Soderberg, a Clinton administration insider who held high-level positions on the National Security Council and at the UN, offers an appraisal of Clinton-and Bush-era foreign policy. She recounts the internal policy debates and decisions of the Clinton years, as the administration struggled to blend diplomacy and the use of force in a sequence of trouble spots and played peacemaker in the Middle East and Northern Ireland. Her basic thesis is that after initial missteps in Haiti and Somalia and bruising lessons learned in Bosnia, the Clinton team eventually found an effective combination of diplomacy and force that led to success in Kosovo and the emergence of the United States as the indispensable superpower. The deeper story is of Washington's struggle to define a grand strategy for the post-Cold War world. Soderberg thinks that the Clinton administration succeeded in articulating a strategic vision-not defined by a single principle but a blend of realism and liberal activism, a "nuanced policy of tough engagement." Underplaying the commonalities between the two administrations, she contrasts this with Bush's hegemonic approach, which, built on a radical overestimation of U.S. capabilities, has led to a failed adventure in Iraq and dangerous anti-Americanism around the world.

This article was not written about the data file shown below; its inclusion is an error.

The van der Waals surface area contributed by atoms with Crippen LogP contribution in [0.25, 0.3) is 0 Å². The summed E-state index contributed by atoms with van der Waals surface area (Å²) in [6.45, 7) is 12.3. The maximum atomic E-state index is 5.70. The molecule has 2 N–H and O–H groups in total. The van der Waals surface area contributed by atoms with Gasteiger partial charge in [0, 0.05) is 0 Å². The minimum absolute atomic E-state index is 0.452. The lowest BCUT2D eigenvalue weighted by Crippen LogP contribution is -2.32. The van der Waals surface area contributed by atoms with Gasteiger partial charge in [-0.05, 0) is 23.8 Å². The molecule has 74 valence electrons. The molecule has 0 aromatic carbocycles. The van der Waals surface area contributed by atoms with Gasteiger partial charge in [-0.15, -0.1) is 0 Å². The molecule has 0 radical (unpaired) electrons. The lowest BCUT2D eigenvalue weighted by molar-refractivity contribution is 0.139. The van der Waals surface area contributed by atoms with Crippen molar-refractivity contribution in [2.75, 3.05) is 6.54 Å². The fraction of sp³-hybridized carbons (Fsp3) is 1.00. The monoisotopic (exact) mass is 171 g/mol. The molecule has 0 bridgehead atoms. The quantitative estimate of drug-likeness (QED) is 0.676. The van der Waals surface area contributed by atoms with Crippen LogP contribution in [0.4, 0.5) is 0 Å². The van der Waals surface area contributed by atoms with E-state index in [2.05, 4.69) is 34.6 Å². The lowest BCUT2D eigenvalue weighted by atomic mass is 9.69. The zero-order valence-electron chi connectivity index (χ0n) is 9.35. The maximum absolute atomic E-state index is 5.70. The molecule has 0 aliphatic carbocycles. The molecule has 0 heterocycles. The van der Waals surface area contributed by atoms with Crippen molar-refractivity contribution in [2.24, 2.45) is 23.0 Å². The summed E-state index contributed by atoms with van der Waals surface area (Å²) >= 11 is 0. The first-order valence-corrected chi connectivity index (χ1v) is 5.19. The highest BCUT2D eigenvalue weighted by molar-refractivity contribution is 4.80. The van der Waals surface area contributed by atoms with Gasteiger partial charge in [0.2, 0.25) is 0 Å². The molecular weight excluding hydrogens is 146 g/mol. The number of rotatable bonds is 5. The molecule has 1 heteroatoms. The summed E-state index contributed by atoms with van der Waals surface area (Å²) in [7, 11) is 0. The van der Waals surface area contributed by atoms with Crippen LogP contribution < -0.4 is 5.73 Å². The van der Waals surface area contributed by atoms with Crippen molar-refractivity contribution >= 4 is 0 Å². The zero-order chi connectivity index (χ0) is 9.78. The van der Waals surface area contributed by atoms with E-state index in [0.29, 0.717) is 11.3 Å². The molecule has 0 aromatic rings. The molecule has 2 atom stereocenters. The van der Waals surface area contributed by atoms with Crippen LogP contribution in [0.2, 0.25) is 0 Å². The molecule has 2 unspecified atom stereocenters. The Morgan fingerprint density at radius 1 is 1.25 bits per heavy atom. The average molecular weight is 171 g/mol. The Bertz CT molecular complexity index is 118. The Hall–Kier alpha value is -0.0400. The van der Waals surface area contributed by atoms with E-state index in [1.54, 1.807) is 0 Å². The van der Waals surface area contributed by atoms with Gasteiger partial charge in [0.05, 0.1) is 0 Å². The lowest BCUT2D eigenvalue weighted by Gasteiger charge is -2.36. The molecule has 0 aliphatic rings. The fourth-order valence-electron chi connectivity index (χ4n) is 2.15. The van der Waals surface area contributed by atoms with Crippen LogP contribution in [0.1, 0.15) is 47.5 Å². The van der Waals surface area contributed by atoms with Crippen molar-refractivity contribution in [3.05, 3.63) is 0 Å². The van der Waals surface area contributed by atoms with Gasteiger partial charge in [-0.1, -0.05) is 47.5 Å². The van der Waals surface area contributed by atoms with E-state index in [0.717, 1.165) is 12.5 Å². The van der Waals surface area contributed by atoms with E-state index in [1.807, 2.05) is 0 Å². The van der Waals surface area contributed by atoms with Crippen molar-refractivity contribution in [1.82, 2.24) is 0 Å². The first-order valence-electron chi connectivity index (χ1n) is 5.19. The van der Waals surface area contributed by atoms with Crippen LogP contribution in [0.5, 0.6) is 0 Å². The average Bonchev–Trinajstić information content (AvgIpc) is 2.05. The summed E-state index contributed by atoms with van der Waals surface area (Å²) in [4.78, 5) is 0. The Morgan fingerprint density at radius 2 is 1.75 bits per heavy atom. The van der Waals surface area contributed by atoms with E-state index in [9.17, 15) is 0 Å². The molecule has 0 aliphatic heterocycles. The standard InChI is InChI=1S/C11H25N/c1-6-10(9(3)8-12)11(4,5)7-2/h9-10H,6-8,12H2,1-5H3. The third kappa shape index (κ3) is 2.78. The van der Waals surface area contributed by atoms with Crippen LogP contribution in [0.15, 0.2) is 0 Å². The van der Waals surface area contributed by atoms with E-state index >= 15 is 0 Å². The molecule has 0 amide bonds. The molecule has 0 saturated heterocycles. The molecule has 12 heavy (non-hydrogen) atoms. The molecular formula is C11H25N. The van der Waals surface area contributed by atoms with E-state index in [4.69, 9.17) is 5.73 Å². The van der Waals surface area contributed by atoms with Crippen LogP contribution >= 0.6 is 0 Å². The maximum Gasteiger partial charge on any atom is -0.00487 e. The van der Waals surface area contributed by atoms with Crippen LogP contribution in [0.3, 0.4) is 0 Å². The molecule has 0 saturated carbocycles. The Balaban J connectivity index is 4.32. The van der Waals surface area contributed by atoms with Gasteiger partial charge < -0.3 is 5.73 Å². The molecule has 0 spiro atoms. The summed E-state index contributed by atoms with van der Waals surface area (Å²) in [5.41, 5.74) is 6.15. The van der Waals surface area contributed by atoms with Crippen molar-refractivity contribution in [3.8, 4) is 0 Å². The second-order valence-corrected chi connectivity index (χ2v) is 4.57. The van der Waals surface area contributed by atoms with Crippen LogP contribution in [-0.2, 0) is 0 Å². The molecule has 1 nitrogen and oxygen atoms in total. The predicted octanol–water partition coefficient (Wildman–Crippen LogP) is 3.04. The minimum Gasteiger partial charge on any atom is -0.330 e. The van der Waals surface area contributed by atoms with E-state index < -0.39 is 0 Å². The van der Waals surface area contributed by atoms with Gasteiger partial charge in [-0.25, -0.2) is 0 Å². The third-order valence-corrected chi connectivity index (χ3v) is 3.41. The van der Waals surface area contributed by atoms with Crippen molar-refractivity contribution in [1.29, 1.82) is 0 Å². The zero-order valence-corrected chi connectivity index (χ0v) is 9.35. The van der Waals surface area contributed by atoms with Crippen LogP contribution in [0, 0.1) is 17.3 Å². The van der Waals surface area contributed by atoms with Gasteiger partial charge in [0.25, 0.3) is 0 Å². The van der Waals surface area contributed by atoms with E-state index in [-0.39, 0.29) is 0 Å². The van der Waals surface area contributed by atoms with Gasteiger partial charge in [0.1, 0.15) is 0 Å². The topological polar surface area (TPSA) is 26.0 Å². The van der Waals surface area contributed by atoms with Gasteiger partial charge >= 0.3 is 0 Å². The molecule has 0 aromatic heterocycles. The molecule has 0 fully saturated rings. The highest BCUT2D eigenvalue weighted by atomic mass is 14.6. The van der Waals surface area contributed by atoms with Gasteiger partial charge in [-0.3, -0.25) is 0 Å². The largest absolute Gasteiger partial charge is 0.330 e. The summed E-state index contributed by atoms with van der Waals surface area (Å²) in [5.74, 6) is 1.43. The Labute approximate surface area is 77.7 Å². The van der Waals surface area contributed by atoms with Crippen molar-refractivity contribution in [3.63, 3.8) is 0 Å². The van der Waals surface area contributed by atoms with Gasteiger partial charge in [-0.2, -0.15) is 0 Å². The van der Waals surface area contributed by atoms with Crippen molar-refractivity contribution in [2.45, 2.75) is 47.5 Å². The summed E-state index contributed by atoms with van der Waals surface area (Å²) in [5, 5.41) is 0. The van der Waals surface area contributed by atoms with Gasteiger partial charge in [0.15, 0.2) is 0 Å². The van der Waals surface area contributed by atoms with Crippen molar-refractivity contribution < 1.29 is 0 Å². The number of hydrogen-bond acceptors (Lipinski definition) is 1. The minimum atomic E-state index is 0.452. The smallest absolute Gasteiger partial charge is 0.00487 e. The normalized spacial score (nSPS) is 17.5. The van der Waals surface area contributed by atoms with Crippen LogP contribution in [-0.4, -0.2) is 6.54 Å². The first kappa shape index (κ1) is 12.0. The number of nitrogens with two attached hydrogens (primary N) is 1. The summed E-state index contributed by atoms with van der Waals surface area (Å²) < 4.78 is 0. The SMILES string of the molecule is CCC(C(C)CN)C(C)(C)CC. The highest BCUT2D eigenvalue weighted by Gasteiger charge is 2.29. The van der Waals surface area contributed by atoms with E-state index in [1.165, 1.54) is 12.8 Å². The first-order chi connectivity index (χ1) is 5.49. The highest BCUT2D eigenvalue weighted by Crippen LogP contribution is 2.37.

Get the best of Foreign Affairs' book reviews delivered to you.
More Reviews on Political and Legal From This Issue